BY HOWARD FINE
When Fabian Nu & #324;ez became speaker of the Assembly two years ago, he surprised many by standing up to the star power of Republican Gov. Arnold Schwarzenegger, even as other Democrats were busy cutting deals.
Now Nu & #324;ez’s resolve has spread. Democrats have taken on Schwarzenegger’s special election agenda and hope to hand the governor his first serious defeat at the polls next month.
“Fabian is more willing to confront and fight than the governor anticipated,” said Darry Sragow, a longtime Democratic strategist who has consulted for Assembly Democrats.
But Nu & #324;ez’s aggressive stance has come at a price.
He has few accomplishments in his two years as speaker. Even as the state’s fiscal situation improves, little progress is being made in tackling the biggest problems: overburdened infrastructure, inadequate health care and lagging schools.
Several proposals to overhaul the state’s roads, bridges and other basics, including a $10 billion bond measure from Nu & #324;ez, failed to win enough Republican support.
Democratic proposals for sweeping health care reforms died in committee or were vetoed by the governor.
Nu & #324;ez, who grew up in a family of 12 children in the San Diego neighborhood of Logan Heights and now represents the 46th District in and around downtown Los Angeles, failed to get through one of his own measures , a tax break package for the film industry.
Despite a furious publicity blitz and support from the governor, the measure stalled in the Senate just hours before adjournment, with Nu & #324;ez unable to round up a couple of Republican votes to offset some Democrat defectors.
“The 2005 legislative session won’t go down in history as a brilliant success,” said Timothy Hodson, the executive director of the Center for California Studies at Cal State Sacramento.
More fundamentally, Nu & #324;ez hasn’t been able to erase the highly negative image Californians hold of their lawmakers. While Schwarzenegger’s favorability ratings have fallen to 36 percent, the Legislature’s numbers are even lower, at 32 percent in the latest Public Policy Institute of California poll.
Nu & #324;ez supporters contend that factors beyond his control , partisan politics, Schwarzenegger’s push for a special election and term limits that reduced the power of his office largely are responsible for the poor legislative showing.
They also say Nu & #324;ez has had to deal with a governor who constantly shifts his politics.
Nu & #324;ez bears some of the blame, according to critics. They say he’s often unwilling to buck union backers to cut bipartisan deals, as previous speakers have done. (Before he ran for the Assembly in 2002, Nu & #324;ez served as political director for the Los Angeles County Federation of Labor.)
The pressure from his own Democratic caucus was most intense in negotiations earlier this year as Nu & #324;ez and Schwarzenegger tried to hammer out a deal to avoid a special election. Nu & #324;ez admits that he and Schwarzenegger were pulled in opposing directions by their allies.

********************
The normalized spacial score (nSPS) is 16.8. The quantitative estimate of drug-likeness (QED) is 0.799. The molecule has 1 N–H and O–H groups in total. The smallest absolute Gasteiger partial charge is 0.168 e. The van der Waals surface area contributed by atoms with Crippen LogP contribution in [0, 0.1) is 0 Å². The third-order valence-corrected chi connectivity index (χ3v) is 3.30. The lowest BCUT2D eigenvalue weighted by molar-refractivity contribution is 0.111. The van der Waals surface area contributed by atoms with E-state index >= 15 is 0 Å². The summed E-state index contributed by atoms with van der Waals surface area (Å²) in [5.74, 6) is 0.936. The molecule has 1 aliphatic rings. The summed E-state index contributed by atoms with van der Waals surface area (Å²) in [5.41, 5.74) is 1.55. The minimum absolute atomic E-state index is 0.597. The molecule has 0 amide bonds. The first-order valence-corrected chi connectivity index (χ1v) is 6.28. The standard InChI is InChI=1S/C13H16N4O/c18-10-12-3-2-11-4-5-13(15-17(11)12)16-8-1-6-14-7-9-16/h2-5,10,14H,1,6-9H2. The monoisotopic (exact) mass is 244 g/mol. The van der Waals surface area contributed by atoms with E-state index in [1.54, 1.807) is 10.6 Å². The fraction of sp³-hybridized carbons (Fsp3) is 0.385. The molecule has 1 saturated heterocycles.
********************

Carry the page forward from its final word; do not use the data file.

Ultimately, the talks failed to produce a “grand agreement,” resulting in the special election set for Nov. 8.
Some colleagues are disappointed Nu & #324;ez didn’t discipline several moderate Democrats who held up environmental bills. But Assembly Majority Leader Dario Frommer, D-Los Angeles, said that since he came to the Legislature in 2000, “We haven’t had a speaker as popular in the caucus as Fabian.”
Nu & #324;ez occasionally has pushed the caucus to do things it was not inclined to do, Frommer said.
“We didn’t like the budget deal and there were many who were uneasy about the gay marriage and immigrant drivers’ license bills, but he cajoled us into accepting these,” he said.
At the same time, Nu & #324;ez has been stymied by Republicans who see him as little more than a tool of labor. This prevented him from winning Republican support for his transportation bond and film tax credits proposals, despite both having business appeal.
“I’ve had Republican lawmakers tell me they think he’s labor’s guy who has to get permission from labor in order to sign off on any compromise,” said Allan Hoffenblum, a former GOP consultant.
Reinforcing this view: a $35,000 consulting contract Nu & #324;ez had with the Voter Improvement Project, a voter-turnout group tied to labor.
Once the word was out, Nu & #324;ez severed the contract. (The issue soon was overshadowed by Schwarzenegger’s multimillion-dollar consulting contract with two fitness magazines.)
If Nu & #324;ez is to rack up gains next year, he needs support from Republicans and Schwarzenegger. And that won’t be easy, especially in an election year.
“The partisanship has really worsened in the Legislature over the last several years,” said Barbara O’Connor, a professor at Sacramento State.
Nu & #324;ez himself believes he will be able to cut some big deals next year, especially if the governor’s initiatives go down to defeat next month.
“If those measures are defeated, the governor is going to have to reach out to Democrats if he wants a shot at the general (election),” Nu & #324;ez said. “That’s what I’m hoping he will do.”
Howard Fine writes for the
Los Angeles Business Journal.